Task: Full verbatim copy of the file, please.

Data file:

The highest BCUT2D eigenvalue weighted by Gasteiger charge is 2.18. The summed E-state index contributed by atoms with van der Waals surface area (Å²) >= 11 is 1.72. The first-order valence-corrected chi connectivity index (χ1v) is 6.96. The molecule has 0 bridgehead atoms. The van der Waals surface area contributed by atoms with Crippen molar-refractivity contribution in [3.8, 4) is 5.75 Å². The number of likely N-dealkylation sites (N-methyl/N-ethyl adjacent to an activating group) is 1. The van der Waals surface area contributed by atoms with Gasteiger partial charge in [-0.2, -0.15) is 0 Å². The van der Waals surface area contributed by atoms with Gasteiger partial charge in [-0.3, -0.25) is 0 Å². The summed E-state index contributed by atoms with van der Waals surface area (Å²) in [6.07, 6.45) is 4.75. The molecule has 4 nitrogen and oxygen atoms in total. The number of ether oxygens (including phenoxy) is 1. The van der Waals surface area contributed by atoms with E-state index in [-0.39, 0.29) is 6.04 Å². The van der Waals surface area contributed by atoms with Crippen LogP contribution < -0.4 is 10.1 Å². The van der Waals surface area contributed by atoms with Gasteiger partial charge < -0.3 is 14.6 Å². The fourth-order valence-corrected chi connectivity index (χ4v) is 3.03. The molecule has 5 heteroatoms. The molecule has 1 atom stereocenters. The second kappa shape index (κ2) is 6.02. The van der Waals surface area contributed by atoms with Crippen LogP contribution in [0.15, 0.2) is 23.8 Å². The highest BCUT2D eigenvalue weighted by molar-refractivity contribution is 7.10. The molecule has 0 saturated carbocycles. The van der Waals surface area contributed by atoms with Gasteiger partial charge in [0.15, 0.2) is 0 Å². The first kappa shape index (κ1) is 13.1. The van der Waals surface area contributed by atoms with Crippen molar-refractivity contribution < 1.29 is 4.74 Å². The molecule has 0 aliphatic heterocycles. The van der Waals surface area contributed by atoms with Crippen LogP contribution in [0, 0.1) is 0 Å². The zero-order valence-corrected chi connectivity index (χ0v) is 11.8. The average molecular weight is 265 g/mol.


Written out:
The highest BCUT2D eigenvalue weighted by Gasteiger charge is 2.18. The summed E-state index contributed by atoms with van der Waals surface area (Å²) >= 11 is 1.72. The first-order valence-corrected chi connectivity index (χ1v) is 6.96. The molecule has 0 bridgehead atoms. The van der Waals surface area contributed by atoms with Crippen molar-refractivity contribution in [3.8, 4) is 5.75 Å². The number of likely N-dealkylation sites (N-methyl/N-ethyl adjacent to an activating group) is 1. The van der Waals surface area contributed by atoms with Gasteiger partial charge in [-0.2, -0.15) is 0 Å². The van der Waals surface area contributed by atoms with Gasteiger partial charge in [-0.3, -0.25) is 0 Å². The summed E-state index contributed by atoms with van der Waals surface area (Å²) in [6.07, 6.45) is 4.75. The molecule has 4 nitrogen and oxygen atoms in total. The number of ether oxygens (including phenoxy) is 1. The van der Waals surface area contributed by atoms with E-state index in [-0.39, 0.29) is 6.04 Å². The van der Waals surface area contributed by atoms with Crippen LogP contribution < -0.4 is 10.1 Å². The van der Waals surface area contributed by atoms with Gasteiger partial charge < -0.3 is 14.6 Å². The fourth-order valence-corrected chi connectivity index (χ4v) is 3.03. The molecule has 5 heteroatoms. The molecule has 1 atom stereocenters. The second kappa shape index (κ2) is 6.02. The van der Waals surface area contributed by atoms with Crippen LogP contribution in [0.15, 0.2) is 23.8 Å². The highest BCUT2D eigenvalue weighted by molar-refractivity contribution is 7.10. The molecule has 0 saturated carbocycles. The van der Waals surface area contributed by atoms with Gasteiger partial charge in [0.15, 0.2) is 0 Å². The first kappa shape index (κ1) is 13.1. The van der Waals surface area contributed by atoms with Crippen molar-refractivity contribution < 1.29 is 4.74 Å². The molecule has 0 aliphatic heterocycles. The van der Waals surface area contributed by atoms with Crippen LogP contribution in [0, 0.1) is 0 Å². The zero-order valence-corrected chi connectivity index (χ0v) is 11.8. The average molecular weight is 265 g/mol.